Oil sector drawn into MSPs row over green transition
Oil’s future continues to divide MSPs
North Sea oil and gas leaders have been drawn into an ongoing row over the industry’s role in the transition to a carbon-free economy.
OGUK, which represents the industry, said a debate in parliament showed the two largest parties in the Scottish parliament – the SNP and the Conservatives – to be in agreement on the need to ensure the UK is not forced to import supplies because of premature cutbacks in domestic fields.
But the Tories claimed there was no such consensus and that the SNP had “turned its back” on the industry under pressure from its new Green Party partners who want an early end to exploration.
The debate was called by the Tories to challenge the SNP’s commitment to the sector and undeveloped fields such as Cambo. Afterwards OGUK CEO Deirdre Michie, said: “We agree the oil and gas industry’s companies, workers and skills will be crucial to helping Scotland meet its climate targets.
“All projections show society will be using some oil and gas well beyond 2045 so it’s better if we can produce our own rather than increase reliance on other countries.
“Today’s debate recognised our industry’s vital role in Scotland’s future. Now we need to work together to make it a reality.”
Michael Matheson, Scottish government Secretary for Energy, told MSPs that the skills and expertise of the sector would be a “huge asset in helping us to achieve net zero.”
He added: “The Scottish Government is working with the energy sector in Scotland, including the oil and gas sector, not only to secure the environmental benefits of decarbonising the energy system, but to secure and seize the economic opportunity.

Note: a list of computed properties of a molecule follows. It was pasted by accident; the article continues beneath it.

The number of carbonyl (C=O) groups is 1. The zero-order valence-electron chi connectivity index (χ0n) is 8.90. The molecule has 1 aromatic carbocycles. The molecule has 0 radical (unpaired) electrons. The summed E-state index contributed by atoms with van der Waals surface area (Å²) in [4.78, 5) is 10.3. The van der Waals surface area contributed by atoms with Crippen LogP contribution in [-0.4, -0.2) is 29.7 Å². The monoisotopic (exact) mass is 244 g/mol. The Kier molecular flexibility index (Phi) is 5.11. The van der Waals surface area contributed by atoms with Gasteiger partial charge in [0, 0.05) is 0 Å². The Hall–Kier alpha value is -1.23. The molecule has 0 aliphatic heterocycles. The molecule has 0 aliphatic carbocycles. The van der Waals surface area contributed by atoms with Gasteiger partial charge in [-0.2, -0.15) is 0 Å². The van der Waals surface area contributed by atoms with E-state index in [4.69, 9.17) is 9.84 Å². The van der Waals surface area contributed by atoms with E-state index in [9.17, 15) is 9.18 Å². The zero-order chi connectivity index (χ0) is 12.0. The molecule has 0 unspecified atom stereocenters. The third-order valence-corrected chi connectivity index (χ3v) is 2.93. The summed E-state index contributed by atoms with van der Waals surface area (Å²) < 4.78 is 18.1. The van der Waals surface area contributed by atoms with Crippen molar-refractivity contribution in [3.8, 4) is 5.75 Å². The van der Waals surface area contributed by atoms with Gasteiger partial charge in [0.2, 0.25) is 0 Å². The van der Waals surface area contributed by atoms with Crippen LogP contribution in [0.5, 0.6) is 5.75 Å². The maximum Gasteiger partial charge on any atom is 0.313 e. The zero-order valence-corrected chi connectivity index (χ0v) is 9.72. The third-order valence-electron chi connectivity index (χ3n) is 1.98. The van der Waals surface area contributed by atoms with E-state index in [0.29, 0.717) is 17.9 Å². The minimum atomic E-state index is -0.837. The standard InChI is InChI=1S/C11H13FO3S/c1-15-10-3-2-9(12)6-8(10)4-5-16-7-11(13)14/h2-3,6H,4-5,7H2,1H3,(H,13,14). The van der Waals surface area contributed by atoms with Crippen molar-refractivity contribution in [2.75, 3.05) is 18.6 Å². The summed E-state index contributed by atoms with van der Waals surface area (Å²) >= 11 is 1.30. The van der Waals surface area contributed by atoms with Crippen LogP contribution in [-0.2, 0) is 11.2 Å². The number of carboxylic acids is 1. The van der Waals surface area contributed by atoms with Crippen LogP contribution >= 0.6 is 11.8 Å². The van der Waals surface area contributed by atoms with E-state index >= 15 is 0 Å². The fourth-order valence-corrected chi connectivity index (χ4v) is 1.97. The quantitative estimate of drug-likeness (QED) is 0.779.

“The transition to net zero must be made in a way that is just for the workers, which is key, but also for the sector, and for our energy needs.”
However, the Tories, claimed the debate revealed that “the SNP’s decision to abandon the North Sea sector is a radical, unfair move.”
The Tories say an early shutdown of the industry, as demanded by the Scottish government’s Green party partners, would put 100,000 jobs at risk and potentially force Britain to rely on imports.
Liam Kerr, North East MSP and Scottish Conservative spokesman on net zero, told parliament: “We need these skills to pioneer greener, energy, and to develop carbon capture, hydrogen, and offshore wind at scale. Losing them would undermine our transition.”
Speaking after the debate, he said: “For the first time, Nicola Sturgeon has made it clear the SNP is now an outright opponent of future oil and gas projects. The damaging influence of the extremist Greens is now apparent.”